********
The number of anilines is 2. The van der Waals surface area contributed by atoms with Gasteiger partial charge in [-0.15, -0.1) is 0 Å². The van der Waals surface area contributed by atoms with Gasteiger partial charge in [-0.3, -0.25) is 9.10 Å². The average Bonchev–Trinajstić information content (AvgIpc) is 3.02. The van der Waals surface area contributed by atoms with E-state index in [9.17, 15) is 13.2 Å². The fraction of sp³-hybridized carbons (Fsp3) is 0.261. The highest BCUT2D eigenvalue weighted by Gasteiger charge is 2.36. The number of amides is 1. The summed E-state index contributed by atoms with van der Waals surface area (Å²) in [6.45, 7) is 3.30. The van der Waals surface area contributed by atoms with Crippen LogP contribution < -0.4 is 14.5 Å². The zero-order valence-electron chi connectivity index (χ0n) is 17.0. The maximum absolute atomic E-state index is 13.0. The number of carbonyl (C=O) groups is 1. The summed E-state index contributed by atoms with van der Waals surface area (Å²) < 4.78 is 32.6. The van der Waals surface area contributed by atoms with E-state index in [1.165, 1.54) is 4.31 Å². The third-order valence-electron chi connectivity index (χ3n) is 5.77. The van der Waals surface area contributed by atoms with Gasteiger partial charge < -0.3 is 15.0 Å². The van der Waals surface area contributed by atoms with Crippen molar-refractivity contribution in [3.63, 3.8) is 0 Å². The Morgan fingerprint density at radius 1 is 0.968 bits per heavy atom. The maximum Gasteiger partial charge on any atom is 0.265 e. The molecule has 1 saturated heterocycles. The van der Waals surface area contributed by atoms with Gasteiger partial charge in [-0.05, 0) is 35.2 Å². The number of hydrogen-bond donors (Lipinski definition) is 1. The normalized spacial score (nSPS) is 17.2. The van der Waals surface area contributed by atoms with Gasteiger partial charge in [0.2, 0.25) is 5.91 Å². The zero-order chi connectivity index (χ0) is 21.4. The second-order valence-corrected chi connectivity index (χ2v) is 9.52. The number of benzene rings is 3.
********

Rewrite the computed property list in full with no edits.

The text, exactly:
The number of anilines is 2. The van der Waals surface area contributed by atoms with Gasteiger partial charge in [-0.15, -0.1) is 0 Å². The van der Waals surface area contributed by atoms with Gasteiger partial charge in [-0.3, -0.25) is 9.10 Å². The average Bonchev–Trinajstić information content (AvgIpc) is 3.02. The van der Waals surface area contributed by atoms with E-state index in [9.17, 15) is 13.2 Å². The fraction of sp³-hybridized carbons (Fsp3) is 0.261. The highest BCUT2D eigenvalue weighted by Gasteiger charge is 2.36. The number of amides is 1. The summed E-state index contributed by atoms with van der Waals surface area (Å²) in [6.45, 7) is 3.30. The van der Waals surface area contributed by atoms with Crippen LogP contribution < -0.4 is 14.5 Å². The zero-order valence-electron chi connectivity index (χ0n) is 17.0. The maximum absolute atomic E-state index is 13.0. The number of carbonyl (C=O) groups is 1. The summed E-state index contributed by atoms with van der Waals surface area (Å²) < 4.78 is 32.6. The van der Waals surface area contributed by atoms with E-state index in [1.165, 1.54) is 4.31 Å². The third-order valence-electron chi connectivity index (χ3n) is 5.77. The van der Waals surface area contributed by atoms with Gasteiger partial charge < -0.3 is 15.0 Å². The van der Waals surface area contributed by atoms with Crippen molar-refractivity contribution in [3.63, 3.8) is 0 Å². The Morgan fingerprint density at radius 1 is 0.968 bits per heavy atom. The maximum Gasteiger partial charge on any atom is 0.265 e. The molecule has 1 saturated heterocycles. The van der Waals surface area contributed by atoms with Gasteiger partial charge in [-0.05, 0) is 35.2 Å². The number of hydrogen-bond donors (Lipinski definition) is 1. The normalized spacial score (nSPS) is 17.2. The van der Waals surface area contributed by atoms with Gasteiger partial charge in [0.2, 0.25) is 5.91 Å². The zero-order chi connectivity index (χ0) is 21.4. The second-order valence-corrected chi connectivity index (χ2v) is 9.52. The number of benzene rings is 3.